By 1819, Andersen returned to school supported by a benefactor named Jonas Collin. At the time, he was working as an actor. However through Collin’s encouragement, Andersen began to write. Despite the support, during this period of Andersen’s career, his work was often discouraged by teachers. Continue reading A New Rackham-Illustrated Volume in the Rare Books Collection
By: Kevin Grace
The Archives & Rare Books Library will usher in its 7th year of the “50 Minutes” lunchtime talks this August with “A Skeleton, Some Lions, Pigeons, and Gods! The Seldom-Noticed Art in UC Architecture.”
The talk is scheduled for Thursday, August 25, at 12 noon in 814 Blegen and as always, the “50 Minutes” presentations are very informal and conversational. Bring your lunch, relax, ignore the clock on the wall which is invariably an hour behind (though we may climb on top of the piano beneath it and change the battery this year), and enjoy a look at the history and culture of the “hidden” campus. Not advertised in the title, we will also be looking at semi-naked people in the architecture.
Continue reading ARB’s “50 Minutes” Series Return Next Week
The Archives and Rare Books Library will be closed on Friday August 19 for a library event. We apologize for any inconvenience. Please contact us with any questions or to schedule a research visit, we can be reached by phone at 513-556-1959 or by email at email@example.com
By: Kevin Grace
As part of its work in documenting the heritage and ongoing changes at the University of Cincinnati, the Archives & Rare Books Library maintains a number of useful lists on its University Archives page in addition to finding aids and exhibits, http://www.libraries.uc.edu/arb/collections/university-archives.html. We keep up with the heritage of deans in our various colleges, http://www.libraries.uc.edu/arb/collections/university-archives/deanslist.html, as well as annual reports, the Board of Trustees, UC presidents, and campus history.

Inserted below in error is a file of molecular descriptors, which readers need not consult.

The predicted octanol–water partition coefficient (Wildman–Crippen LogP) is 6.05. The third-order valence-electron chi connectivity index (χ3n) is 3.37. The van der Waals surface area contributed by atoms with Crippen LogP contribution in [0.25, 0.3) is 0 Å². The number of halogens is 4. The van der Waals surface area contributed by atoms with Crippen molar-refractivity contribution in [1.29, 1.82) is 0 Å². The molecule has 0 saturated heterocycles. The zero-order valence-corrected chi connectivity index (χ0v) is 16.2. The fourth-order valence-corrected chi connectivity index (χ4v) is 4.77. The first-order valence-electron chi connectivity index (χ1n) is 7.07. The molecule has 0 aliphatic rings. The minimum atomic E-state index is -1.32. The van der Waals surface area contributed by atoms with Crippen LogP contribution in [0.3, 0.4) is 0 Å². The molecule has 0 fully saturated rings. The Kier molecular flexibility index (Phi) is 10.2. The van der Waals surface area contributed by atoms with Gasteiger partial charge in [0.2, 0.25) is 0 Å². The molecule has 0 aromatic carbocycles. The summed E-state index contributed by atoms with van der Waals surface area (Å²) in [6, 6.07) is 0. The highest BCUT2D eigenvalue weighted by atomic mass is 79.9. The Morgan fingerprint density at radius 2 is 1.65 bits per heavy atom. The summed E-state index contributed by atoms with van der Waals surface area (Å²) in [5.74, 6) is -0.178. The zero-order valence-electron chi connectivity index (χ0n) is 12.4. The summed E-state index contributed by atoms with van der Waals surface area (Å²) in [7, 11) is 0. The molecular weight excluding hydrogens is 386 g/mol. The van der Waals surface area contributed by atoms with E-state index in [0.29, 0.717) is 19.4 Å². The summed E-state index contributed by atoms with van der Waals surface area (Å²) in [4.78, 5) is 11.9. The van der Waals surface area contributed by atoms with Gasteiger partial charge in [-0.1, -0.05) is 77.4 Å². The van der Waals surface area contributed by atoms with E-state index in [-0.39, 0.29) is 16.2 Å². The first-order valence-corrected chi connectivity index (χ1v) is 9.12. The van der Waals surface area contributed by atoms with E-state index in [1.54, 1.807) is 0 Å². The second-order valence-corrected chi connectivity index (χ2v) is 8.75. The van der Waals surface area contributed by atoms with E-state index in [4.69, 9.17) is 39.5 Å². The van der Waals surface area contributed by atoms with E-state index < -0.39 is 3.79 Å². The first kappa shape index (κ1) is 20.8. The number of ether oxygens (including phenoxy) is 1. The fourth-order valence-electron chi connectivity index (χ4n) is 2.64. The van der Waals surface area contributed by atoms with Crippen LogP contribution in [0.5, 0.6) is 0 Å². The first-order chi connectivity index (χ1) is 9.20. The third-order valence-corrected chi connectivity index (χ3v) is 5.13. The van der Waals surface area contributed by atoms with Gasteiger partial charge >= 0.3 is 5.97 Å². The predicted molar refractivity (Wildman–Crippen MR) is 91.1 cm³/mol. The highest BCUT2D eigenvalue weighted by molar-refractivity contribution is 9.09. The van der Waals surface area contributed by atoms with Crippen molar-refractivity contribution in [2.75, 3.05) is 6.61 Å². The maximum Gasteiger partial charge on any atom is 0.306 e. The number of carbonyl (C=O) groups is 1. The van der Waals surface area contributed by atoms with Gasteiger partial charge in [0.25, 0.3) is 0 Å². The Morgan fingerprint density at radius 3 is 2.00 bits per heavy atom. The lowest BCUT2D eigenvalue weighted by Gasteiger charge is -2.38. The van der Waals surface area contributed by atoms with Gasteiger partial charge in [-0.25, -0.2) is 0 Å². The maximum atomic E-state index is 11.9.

With the recent resignation of President Santa Ono, who became the new president of the University of British Columbia, there were a number of changes as Provost Beverly Davenport became UC’s interim president and CCM dean Peter Landgren became Interim Provost. We’ve added to our lists with one of the University of Cincinnati’s provosts and chief academic officers throughout UC’s history, http://www.libraries.uc.edu/arb/collections/university-archives/provosts.html. Continue reading Of Provosts and Our Past Year: A Couple of New Lists on the ARB Website
By: Sydney Vollmer
We all remember Puck from A Midsummer Night’s Dream. What a little imp. Well, actually, he isn’t quite an imp. He’s more of a hobgoblin. In fact, Puck is less a name than a species. Throughout mythology, “Puck” is interchangeable with “Robin Goodfellow.” The names come in different forms among various languages, but they all translate roughly to either “pixie” or “hobgoblin.”
Throughout A Midsummer Night’s Dream, poor Puck is given orders to put spells on people he doesn’t recognize and things go awry. His willingness to perform, and then correct, shows his true obedience to King Oberon. However, if you aren’t King of the Fairies, a puck may not be as obedient. Pucks have a knack for being temperamental. It’s said that they’ve been known to do some minor household chores if they take a liking to you, but the helpfulness stops as soon as you offend them. Continue reading What Fools We Mortals Be
Sydney Vollmer, ARB Intern
I was so confused. For weeks, Kevin and I have been talking about the Jacobites. –Before I get into this conversation, it’s extremely important for me to note that neither my grade school nor high school spent very much time on the subject of history. We excelled in language arts, but not so much the stuff I would one day have to write about.— So, Kevin recently showed me a collection we received from Virginius C. Hall on the Jacobites. Not having any idea who they were, I looked them up. The internet gave me the gist of information I would need to know, so between that and our collection I have been able to piece some things together—until today.
Continue reading Jacobean-Jacobite? Dated and Confused